In this case there are no warning dialogues to click through, no unusual steps. All that happens is you save a file and then double-click to open it. There is no way to see in advance that the file is unsafe, and it can adopt any icon and name it wishes, so in the user interface it is *indistinguishable* from a legitimate desktop icon such as the trash can.

It gets a laugh on Slashdot to castigate 'stupid' users, but if the system does not provide users with the information needed to make an informed choice, then the system is at fault.

You are wrong (5, Insightful)

SmallFurryCreature (593017) | more than 5 years ago | (#26889299)

I am dealing with a user at the moment who just isn't that bright. It is not that she is a moron, she just doesn't think. Somethings she does right, she gets her wallpapers through googles image search and uses firefox after my suggestion.

But she also wants animated cursors and finds them and happily installes them. Cursor Mania.

She just doesn't get, yet, that the internet has two kinds of free and that the more something shouts it is free the less likely it is. How do you explain that firefox is free and safe but cursormania is free and not safe?

The problem is not so much that some people are stupid but that they lack a healthy dose of cynasism, they forget to question things. And that is pretty to stupid.

The system can't protect against this unless you want to life in the nanny state. Women are free to go with convicted wife-beaters unless you want the state to decide your partner for you. People can install spyware unless you want the system to decide what you can install.

For some reason people like you want software to do things you would NEVER accept in hardware. Would you really want a powerdrill that constantly checked wether you where drilling in the factory approved substances, at the right angled, under the right conditions? A screwdriver that refuses to be used as a hammer?

At some point users must accept a responsibilty to operate their equipment responsible themselves and accept that if they make mistakes, they are the ones to blaim.

You know what my solution has been to fix 99% of friends requests to fix their windows PC? Re-install. Whipe the crap and sooner or later they either figure out that "mmm once I downloaded those free smiley's my computer starts to act like a piece of crap, maybe these two things are connected" or at least find someone else to help with their crap PC's.

Lets face it, after 30 years I have started to realise that no amount of suggestion is ever going to result in girls actually giving any of the sexual favors they seem to promise when they ask you to fix their laptop.

Re:You are wrong (5, Insightful)

Ed Avis (5917) | more than 5 years ago | (#26889679)

What you say is all true but it's not relevant to this particular problem, which is that *all* users, even sensible and cautious ones, can be easily tricked into running an executable because the user interface makes it look exactly like an ordinary file. You or I would also be vulnerable.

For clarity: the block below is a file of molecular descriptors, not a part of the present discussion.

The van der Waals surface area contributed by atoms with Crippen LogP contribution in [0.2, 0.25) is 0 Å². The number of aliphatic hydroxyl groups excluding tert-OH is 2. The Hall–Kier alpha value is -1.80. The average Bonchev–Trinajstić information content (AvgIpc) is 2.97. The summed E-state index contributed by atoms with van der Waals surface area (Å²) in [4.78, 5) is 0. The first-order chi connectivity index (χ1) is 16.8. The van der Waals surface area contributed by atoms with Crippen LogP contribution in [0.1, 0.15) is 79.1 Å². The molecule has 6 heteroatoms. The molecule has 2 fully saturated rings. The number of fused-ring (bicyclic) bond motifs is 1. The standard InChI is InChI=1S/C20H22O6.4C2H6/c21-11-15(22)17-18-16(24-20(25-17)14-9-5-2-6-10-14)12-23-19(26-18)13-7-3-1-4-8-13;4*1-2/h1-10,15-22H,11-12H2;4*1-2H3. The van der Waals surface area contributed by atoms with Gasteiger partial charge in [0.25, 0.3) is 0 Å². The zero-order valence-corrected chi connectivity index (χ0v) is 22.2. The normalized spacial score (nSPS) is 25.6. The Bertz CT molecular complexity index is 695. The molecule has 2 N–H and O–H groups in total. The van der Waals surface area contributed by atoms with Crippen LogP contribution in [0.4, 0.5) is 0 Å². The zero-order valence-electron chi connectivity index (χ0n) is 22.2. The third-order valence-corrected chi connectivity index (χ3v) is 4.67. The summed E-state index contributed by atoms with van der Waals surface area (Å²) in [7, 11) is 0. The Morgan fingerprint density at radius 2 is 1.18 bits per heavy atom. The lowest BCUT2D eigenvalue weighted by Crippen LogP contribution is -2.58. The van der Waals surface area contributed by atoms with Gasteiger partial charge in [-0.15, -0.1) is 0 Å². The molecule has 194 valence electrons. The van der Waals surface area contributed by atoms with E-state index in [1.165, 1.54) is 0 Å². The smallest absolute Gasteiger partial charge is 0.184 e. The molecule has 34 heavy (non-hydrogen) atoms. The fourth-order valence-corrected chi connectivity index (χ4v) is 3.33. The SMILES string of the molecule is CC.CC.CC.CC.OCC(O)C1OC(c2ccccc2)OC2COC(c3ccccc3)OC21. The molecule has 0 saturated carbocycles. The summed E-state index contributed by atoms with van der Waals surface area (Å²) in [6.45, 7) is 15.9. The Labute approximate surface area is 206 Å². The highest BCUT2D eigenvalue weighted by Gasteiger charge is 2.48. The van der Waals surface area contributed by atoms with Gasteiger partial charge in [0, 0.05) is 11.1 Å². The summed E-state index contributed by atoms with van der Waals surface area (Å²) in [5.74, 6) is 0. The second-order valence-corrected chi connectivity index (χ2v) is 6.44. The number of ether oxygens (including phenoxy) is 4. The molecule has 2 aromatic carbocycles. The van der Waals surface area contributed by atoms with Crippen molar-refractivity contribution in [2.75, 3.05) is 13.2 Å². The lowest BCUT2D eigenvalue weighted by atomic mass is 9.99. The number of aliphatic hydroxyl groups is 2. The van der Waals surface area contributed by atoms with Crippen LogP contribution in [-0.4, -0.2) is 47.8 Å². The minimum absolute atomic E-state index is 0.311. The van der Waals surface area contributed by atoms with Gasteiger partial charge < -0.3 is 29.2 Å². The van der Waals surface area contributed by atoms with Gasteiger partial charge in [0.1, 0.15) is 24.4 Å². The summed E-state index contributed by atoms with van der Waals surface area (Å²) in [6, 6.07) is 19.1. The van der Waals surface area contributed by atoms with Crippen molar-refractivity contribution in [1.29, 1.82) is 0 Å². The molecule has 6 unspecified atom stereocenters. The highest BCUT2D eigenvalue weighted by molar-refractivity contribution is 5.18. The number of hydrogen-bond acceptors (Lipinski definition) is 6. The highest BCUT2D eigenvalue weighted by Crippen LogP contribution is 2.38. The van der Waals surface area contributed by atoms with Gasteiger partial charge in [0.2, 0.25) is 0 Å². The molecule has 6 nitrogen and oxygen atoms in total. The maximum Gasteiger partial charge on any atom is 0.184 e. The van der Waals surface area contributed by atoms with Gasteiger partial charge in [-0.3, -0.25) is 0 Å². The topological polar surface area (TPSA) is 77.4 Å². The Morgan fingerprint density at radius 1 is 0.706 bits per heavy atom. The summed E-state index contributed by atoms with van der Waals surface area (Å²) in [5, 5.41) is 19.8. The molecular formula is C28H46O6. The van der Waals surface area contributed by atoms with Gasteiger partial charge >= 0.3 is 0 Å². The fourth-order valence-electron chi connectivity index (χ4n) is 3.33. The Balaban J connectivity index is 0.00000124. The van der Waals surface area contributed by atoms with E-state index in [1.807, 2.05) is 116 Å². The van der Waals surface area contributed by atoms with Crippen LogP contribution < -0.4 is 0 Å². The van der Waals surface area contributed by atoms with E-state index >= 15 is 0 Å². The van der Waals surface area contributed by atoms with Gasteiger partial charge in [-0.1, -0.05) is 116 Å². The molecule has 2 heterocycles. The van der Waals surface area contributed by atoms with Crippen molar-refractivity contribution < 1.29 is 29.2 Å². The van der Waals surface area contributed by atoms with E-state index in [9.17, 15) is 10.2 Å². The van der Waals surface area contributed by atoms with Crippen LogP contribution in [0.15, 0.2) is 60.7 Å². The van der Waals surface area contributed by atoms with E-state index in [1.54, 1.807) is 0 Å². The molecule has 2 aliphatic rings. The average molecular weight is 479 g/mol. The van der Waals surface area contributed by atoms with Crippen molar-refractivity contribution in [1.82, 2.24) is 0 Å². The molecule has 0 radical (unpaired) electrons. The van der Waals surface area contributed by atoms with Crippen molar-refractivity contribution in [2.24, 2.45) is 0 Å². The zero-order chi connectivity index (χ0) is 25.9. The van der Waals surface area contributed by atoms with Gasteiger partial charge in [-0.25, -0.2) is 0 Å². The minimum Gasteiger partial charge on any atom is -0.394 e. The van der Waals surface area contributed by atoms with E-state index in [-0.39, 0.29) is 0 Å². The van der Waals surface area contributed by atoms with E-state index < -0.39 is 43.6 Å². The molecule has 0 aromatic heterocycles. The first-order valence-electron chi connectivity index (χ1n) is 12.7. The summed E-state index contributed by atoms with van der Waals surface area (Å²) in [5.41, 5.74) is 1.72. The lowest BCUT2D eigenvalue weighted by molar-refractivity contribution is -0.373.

And BTW, I suggest you kiss her first, and fix the laptop afterwards.

Re:You are wrong (3, Funny)

javilon (99157) | more than 5 years ago | (#26889977)

Lets face it, after 30 years I have started to realise that no amount of suggestion is ever going to result in girls actually giving any of the sexual favors they seem to promise when they ask you to fix their laptop.

It seems to me that while they are a bit slow with technology you, on the other hand, are a bit slow at making the (lack of) connection between "fixing laptop" and "getting laid" when social interaction is the issue.

Re:Solution (0)

Anonymous Coward | more than 5 years ago | (#26888075)

i have a solution....dont use gnome or kde. Or you could just not use desktop icons. desktop icons are just more annoying than they are useful anyways. xfce, *box, or e17 are they ways to go. gnome blows and kde is too cluttered and heavy.

Protect your self with encryption (-1, Troll)

kcbanner (929309) | more than 5 years ago | (#26887349)

This whole problem could be avoided by using a reverse ssh tunnel [caseybanner.ca] ! In all seriousness though, when I use linux I prefer to use some lightweight WM so I am not affected by this .desktop thing. Why do shortcuts need to have the ability to run code?

Re:Protect your self with encryption (0)

Anonymous Coward | more than 5 years ago | (#26887443)

wtf would an encrypted tunnel do to mitigate the issues mentioned in the article? Nothing.

Re:Protect your self with encryption (0)

Anonymous Coward | more than 5 years ago | (#26887481)

Fucking link spammer. That's at least the 3rd time you've posted this shit today.

Re:Protect your self with encryption (1)

B5_geek (638928) | more than 5 years ago | (#26887505)

I realize that you are only 19 years old and new to this Internet thing. Posting link spam like you have been doing is considered bad etiquette.

Please stop, we do not like it here.

Re:Protect your self with encryption (-1, Offtopic)

kcbanner (929309) | more than 5 years ago | (#26887589)

I guess my hopes of starting a new meme have been dashed...alas.

Re:Protect your self with encryption (1)

Spazztastic (814296) | more than 5 years ago | (#26887725)

I guess my hopes of starting a new meme have been dashed...alas.

I think I speak for us all when I say that there's enough memes and we don't need you trolling /. trying to make a new trend while plugging a blog.

Re:Protect your self with encryption (1, Funny)